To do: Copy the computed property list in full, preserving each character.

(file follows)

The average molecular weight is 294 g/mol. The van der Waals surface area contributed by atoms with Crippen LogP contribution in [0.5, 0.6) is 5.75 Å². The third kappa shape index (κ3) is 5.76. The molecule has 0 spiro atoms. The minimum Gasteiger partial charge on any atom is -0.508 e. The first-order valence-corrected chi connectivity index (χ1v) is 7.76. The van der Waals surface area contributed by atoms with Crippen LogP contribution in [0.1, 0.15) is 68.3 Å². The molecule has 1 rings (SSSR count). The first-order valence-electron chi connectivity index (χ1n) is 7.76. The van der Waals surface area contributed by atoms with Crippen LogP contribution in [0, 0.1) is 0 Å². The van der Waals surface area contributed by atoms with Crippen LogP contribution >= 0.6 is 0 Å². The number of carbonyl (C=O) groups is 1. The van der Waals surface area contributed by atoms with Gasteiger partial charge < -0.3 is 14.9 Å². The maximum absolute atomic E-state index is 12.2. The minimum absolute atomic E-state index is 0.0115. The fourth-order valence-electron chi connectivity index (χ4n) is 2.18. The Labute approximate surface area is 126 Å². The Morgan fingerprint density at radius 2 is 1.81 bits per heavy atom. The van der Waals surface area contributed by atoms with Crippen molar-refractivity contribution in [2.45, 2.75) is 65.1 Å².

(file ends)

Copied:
The average molecular weight is 294 g/mol. The van der Waals surface area contributed by atoms with Crippen LogP contribution in [0.5, 0.6) is 5.75 Å². The third kappa shape index (κ3) is 5.76. The molecule has 0 spiro atoms. The minimum Gasteiger partial charge on any atom is -0.508 e. The first-order valence-corrected chi connectivity index (χ1v) is 7.76. The van der Waals surface area contributed by atoms with Crippen LogP contribution in [0.1, 0.15) is 68.3 Å². The molecule has 1 rings (SSSR count). The first-order valence-electron chi connectivity index (χ1n) is 7.76. The van der Waals surface area contributed by atoms with Crippen LogP contribution in [0, 0.1) is 0 Å². The van der Waals surface area contributed by atoms with Crippen LogP contribution >= 0.6 is 0 Å². The number of carbonyl (C=O) groups is 1. The van der Waals surface area contributed by atoms with Gasteiger partial charge < -0.3 is 14.9 Å². The maximum absolute atomic E-state index is 12.2. The minimum absolute atomic E-state index is 0.0115. The fourth-order valence-electron chi connectivity index (χ4n) is 2.18. The Labute approximate surface area is 126 Å². The Morgan fingerprint density at radius 2 is 1.81 bits per heavy atom. The van der Waals surface area contributed by atoms with Crippen molar-refractivity contribution in [2.45, 2.75) is 65.1 Å².